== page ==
Bull Connor, George Wallace, Jefferson Davis: who are they?

More scrutiny comes days after President Joe Biden’s comments about the right and wrong side of history were, in vain, asking fellow Democrats like Censor Joe Manchin and Kirsten Cinemas to change Senate rules and demand new voting rights. To persuade to pass security.

“In consequent moments in history, they present an alternative,” Biden said in his speech from Atlanta earlier this week. “Do you want to be on the side of Dr. King or George Wallace? Do you want to be on the side of John Lewis or Bull Connor? Do you want to be on the side of Abraham Lincoln or Jefferson Davis?”

Everyone knows who good people are.

Dr. Martin Luther King Jr. was a visionary leader of equality who embodies the era of civil rights. He was murdered by an assassin in 1968. We celebrate his birthday with a federal holiday on Monday. There is a monument in his likeness on the National Mall in Washington.

John Lewis was civil rights Activist who was beaten up on a bridge in Selma, Alabama, and who served in Congress and was welcomed across the political spectrum After his death in 2020.

Abraham Lincoln was the president who restored the union “with malice towards” and which had also been cut off by an assassin. His memorial is near the King’s on the Mall.

But those other names, which were important in history and were once known throughout the country, are not as well known today.

Who are George Wallace, Bull Connor and Jefferson Davis?

Wallace, who Biden to a. featured as Foil to King, a separatist and former longtime governor of Alabama. A Southern Democrat, he ran for president in 1968 under the American Independent Party and won five southern states. He is the last non-dominant party candidate to win the electoral vote.

George Wallace was the governor of Alabama for four terms between 1963 and 1987.  In this photo he is attempting to block integration at the University of Alabama, standing at a door on June 11, 1963, while being confronted by US Deputy Attorney General Nicholas Katzenbach.  ,

Connor, who Biden was described as a foil to Lewis, born Theophilus Eugene Connor. He was the former Commissioner of Public Safety in Birmingham, Alabama, who allowed the Ku Klux Klan to beat up civil rights activists whose police dogs threatened protesters and who fought for integration with every fiber of their existence.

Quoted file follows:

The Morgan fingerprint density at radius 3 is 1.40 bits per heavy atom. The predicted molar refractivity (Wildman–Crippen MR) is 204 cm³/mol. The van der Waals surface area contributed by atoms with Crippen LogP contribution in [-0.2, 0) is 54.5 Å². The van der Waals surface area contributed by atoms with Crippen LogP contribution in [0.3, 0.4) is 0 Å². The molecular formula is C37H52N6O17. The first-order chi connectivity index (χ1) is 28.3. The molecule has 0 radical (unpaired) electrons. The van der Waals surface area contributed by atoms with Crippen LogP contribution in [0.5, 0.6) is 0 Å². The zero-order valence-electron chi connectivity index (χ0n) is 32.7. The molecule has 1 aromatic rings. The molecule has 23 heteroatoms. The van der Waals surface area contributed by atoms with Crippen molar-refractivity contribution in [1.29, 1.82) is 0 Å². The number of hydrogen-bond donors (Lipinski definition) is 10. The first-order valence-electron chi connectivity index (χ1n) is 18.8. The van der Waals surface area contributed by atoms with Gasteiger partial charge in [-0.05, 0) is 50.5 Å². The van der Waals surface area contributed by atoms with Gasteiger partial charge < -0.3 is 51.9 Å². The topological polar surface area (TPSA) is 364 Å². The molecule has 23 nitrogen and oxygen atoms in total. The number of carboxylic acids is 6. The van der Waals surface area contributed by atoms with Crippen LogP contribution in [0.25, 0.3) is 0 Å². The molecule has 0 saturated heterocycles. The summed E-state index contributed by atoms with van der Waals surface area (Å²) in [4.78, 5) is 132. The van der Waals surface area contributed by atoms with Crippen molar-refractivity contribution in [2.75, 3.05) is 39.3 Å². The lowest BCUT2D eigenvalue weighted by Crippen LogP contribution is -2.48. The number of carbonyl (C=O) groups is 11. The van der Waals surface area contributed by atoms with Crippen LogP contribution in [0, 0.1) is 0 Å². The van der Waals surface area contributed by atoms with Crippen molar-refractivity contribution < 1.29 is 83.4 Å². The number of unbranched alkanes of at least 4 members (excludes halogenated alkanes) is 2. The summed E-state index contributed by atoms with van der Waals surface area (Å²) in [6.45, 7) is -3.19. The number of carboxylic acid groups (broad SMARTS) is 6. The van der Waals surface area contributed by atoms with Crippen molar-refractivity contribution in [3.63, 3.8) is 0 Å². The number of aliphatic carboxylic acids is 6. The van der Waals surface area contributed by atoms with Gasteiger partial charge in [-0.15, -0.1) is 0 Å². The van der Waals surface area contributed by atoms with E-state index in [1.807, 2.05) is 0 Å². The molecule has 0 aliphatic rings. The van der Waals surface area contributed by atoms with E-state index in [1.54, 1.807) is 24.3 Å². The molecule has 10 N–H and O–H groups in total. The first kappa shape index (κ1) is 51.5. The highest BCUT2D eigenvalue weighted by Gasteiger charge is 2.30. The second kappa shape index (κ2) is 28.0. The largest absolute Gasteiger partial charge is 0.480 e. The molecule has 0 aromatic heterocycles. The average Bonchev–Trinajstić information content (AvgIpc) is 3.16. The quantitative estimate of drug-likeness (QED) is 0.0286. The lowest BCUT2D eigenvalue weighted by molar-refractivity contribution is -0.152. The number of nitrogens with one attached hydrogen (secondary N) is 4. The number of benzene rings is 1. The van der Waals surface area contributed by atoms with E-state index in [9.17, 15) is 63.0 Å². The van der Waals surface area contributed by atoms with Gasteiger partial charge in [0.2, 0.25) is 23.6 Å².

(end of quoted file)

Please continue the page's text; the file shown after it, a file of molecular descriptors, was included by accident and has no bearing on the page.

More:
Here is a 1963 dispatch in Time magazine when black Americans in Birmingham rose under the leadership of the king:

“Undoubtedly, Birmingham was the hardest segregated city in the South from the point of view of Negroes. And this was the epitome of Commissioner of Public Safety Eugene (“Bull”) Connor, who for 23 years kept Negroes at bay with raucous threats and club-swinging police . . it was against Connor’s Birmingham that King began secretly recruiting volunteers. …”

Davis, who Biden, referred to as a foil to Lincoln, was the president of the union—a man who helped tear the nation apart after Lincoln was elected president. Davis’ statues have been torn down in recent years, although many remain.

It’s easy to see why Biden chose these three characters as villains in his speech. Republicans are being compared to Wallace, Connor and Davis.

“How deeply — deeply — non-president,” Senate Minority Leader Mitch McConnell said on Capitol Hill on Wednesday. “I have known, liked and personally respected Joe Biden for many years. I did not recognize the man on the podium yesterday.”
The White House on Friday clarified Biden’s comments, arguing that he was not making a “human” comparison.

“I think everyone is listening to the speech that is speaking at that level, as my mother says, note that he was not comparing them as humans, he was the choice of those figures in history. and where they are going to position themselves to determine whether they are going to support the fundamental right to vote,” Press Secretary Jen Psaki said.

Inviting Connor and Wallace has been popular among Democrats. Former President Barack Obama mentioned both men at Lewis’ funeral in 2020.

“Bull Connor can go,” Obama said. “But today we see with our own eyes police officers kneeling on the necks of black Americans. George Wallace may be gone. But we are telling agents of our federal government to use tear gas and batons against peaceful protesters. You can see it being sent.”

History is also not as simple as Biden suggested, at least in Wallace’s case.

When first inaugurated as governor in 1963, Wallace gleefully promised, “separation now, segregation tomorrow, segregation forever.” He venerated the Union and worked to disrupt the civil rights movement, behind which the Democrats in Washington were behind. Wallace’s appeal extended beyond the South, however, even though he represented an older version of a changing party.

He ran as an American independent in 1968, but in 1972, as a Democrat, he ran again, furthering the opposition to Busing (ask Biden about it). But he was shot by a madman and his campaign was cut short while he was still taking off steam.

He still took power in the party in 1976, although he was using a wheelchair at the time. So much power that while he eventually endorsed future President Jimmy Carter, Carter went to Montgomery, Alabama, to personally thank him for being out of the race.

Wallace regretted the racism he had once exploited – he expressed remorse and tried to restore his image, even asking Lewis for forgiveness. Lewis wrote a New York Times essay after Wallace’s death in 1998, saying he should be pardoned.

“George Wallace should be remembered for his ability to transform,” Lewis wrote. “And we are better off as a nation because of our ability to forgive and to accept that our political leaders are human and a reflection of social currents in the river of history at large.”


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